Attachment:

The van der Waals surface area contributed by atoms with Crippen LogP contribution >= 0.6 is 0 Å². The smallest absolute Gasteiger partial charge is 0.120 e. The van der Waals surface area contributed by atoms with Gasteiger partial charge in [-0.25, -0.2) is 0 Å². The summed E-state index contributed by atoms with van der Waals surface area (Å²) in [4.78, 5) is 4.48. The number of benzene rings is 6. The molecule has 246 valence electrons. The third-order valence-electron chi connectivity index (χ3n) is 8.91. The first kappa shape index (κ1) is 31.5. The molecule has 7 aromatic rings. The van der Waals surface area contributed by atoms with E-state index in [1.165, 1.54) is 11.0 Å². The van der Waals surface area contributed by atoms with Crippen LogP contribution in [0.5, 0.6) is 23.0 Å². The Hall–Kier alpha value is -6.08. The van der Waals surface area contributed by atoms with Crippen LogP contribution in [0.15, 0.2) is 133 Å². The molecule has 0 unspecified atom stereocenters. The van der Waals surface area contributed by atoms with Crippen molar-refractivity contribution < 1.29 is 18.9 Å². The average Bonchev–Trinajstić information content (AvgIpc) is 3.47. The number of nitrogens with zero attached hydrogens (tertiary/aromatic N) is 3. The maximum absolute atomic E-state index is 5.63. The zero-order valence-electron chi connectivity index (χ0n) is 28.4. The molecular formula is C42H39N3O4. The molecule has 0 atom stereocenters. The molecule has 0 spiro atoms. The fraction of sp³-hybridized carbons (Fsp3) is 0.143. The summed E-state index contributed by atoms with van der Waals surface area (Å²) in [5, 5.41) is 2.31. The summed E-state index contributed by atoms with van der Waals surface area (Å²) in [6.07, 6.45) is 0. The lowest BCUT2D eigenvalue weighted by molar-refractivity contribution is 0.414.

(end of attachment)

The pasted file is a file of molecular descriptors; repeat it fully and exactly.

The van der Waals surface area contributed by atoms with Crippen LogP contribution >= 0.6 is 0 Å². The smallest absolute Gasteiger partial charge is 0.120 e. The van der Waals surface area contributed by atoms with Gasteiger partial charge in [-0.25, -0.2) is 0 Å². The summed E-state index contributed by atoms with van der Waals surface area (Å²) in [4.78, 5) is 4.48. The number of benzene rings is 6. The molecule has 246 valence electrons. The third-order valence-electron chi connectivity index (χ3n) is 8.91. The first kappa shape index (κ1) is 31.5. The molecule has 7 aromatic rings. The van der Waals surface area contributed by atoms with E-state index in [1.165, 1.54) is 11.0 Å². The van der Waals surface area contributed by atoms with Crippen LogP contribution in [0.5, 0.6) is 23.0 Å². The Hall–Kier alpha value is -6.08. The van der Waals surface area contributed by atoms with Crippen LogP contribution in [0.15, 0.2) is 133 Å². The molecule has 0 unspecified atom stereocenters. The van der Waals surface area contributed by atoms with Crippen molar-refractivity contribution < 1.29 is 18.9 Å². The average Bonchev–Trinajstić information content (AvgIpc) is 3.47. The number of nitrogens with zero attached hydrogens (tertiary/aromatic N) is 3. The maximum absolute atomic E-state index is 5.63. The zero-order valence-electron chi connectivity index (χ0n) is 28.4. The molecular formula is C42H39N3O4. The molecule has 0 atom stereocenters. The molecule has 0 spiro atoms. The fraction of sp³-hybridized carbons (Fsp3) is 0.143. The summed E-state index contributed by atoms with van der Waals surface area (Å²) in [5, 5.41) is 2.31. The summed E-state index contributed by atoms with van der Waals surface area (Å²) in [6.07, 6.45) is 0. The lowest BCUT2D eigenvalue weighted by molar-refractivity contribution is 0.414.